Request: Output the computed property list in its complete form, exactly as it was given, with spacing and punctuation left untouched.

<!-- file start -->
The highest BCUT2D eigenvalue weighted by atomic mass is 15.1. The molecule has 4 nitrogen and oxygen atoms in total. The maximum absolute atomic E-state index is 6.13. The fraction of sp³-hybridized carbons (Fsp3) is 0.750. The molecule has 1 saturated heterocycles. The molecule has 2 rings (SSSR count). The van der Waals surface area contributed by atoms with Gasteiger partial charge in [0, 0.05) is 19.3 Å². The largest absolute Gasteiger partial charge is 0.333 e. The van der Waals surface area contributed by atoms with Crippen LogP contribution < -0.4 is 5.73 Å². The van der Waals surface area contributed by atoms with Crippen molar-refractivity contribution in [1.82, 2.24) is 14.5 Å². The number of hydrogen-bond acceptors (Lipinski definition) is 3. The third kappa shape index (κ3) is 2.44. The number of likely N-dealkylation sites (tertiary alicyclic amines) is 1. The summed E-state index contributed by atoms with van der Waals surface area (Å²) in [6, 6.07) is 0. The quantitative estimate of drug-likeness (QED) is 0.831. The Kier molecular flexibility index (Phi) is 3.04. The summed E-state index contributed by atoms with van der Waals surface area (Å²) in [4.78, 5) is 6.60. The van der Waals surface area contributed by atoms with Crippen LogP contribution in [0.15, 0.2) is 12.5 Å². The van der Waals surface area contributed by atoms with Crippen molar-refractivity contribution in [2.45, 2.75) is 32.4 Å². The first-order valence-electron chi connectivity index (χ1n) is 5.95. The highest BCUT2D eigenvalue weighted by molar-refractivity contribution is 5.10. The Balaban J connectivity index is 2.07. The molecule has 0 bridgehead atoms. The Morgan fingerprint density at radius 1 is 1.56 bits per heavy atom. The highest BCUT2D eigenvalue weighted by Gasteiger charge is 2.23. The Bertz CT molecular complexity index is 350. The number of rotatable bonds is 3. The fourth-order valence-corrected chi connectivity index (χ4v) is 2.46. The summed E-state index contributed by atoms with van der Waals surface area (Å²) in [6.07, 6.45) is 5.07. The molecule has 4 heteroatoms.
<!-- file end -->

The highest BCUT2D eigenvalue weighted by atomic mass is 15.1. The molecule has 4 nitrogen and oxygen atoms in total. The maximum absolute atomic E-state index is 6.13. The fraction of sp³-hybridized carbons (Fsp3) is 0.750. The molecule has 1 saturated heterocycles. The molecule has 2 rings (SSSR count). The van der Waals surface area contributed by atoms with Gasteiger partial charge in [0, 0.05) is 19.3 Å². The largest absolute Gasteiger partial charge is 0.333 e. The van der Waals surface area contributed by atoms with Crippen LogP contribution < -0.4 is 5.73 Å². The van der Waals surface area contributed by atoms with Crippen molar-refractivity contribution in [1.82, 2.24) is 14.5 Å². The number of hydrogen-bond acceptors (Lipinski definition) is 3. The third kappa shape index (κ3) is 2.44. The number of likely N-dealkylation sites (tertiary alicyclic amines) is 1. The summed E-state index contributed by atoms with van der Waals surface area (Å²) in [6, 6.07) is 0. The quantitative estimate of drug-likeness (QED) is 0.831. The Kier molecular flexibility index (Phi) is 3.04. The summed E-state index contributed by atoms with van der Waals surface area (Å²) in [4.78, 5) is 6.60. The van der Waals surface area contributed by atoms with Crippen LogP contribution in [0.15, 0.2) is 12.5 Å². The van der Waals surface area contributed by atoms with Crippen molar-refractivity contribution in [2.45, 2.75) is 32.4 Å². The first-order valence-electron chi connectivity index (χ1n) is 5.95. The highest BCUT2D eigenvalue weighted by molar-refractivity contribution is 5.10. The Balaban J connectivity index is 2.07. The molecule has 0 bridgehead atoms. The Morgan fingerprint density at radius 1 is 1.56 bits per heavy atom. The highest BCUT2D eigenvalue weighted by Gasteiger charge is 2.23. The Bertz CT molecular complexity index is 350. The number of rotatable bonds is 3. The fourth-order valence-corrected chi connectivity index (χ4v) is 2.46. The summed E-state index contributed by atoms with van der Waals surface area (Å²) in [6.07, 6.45) is 5.07. The molecule has 4 heteroatoms.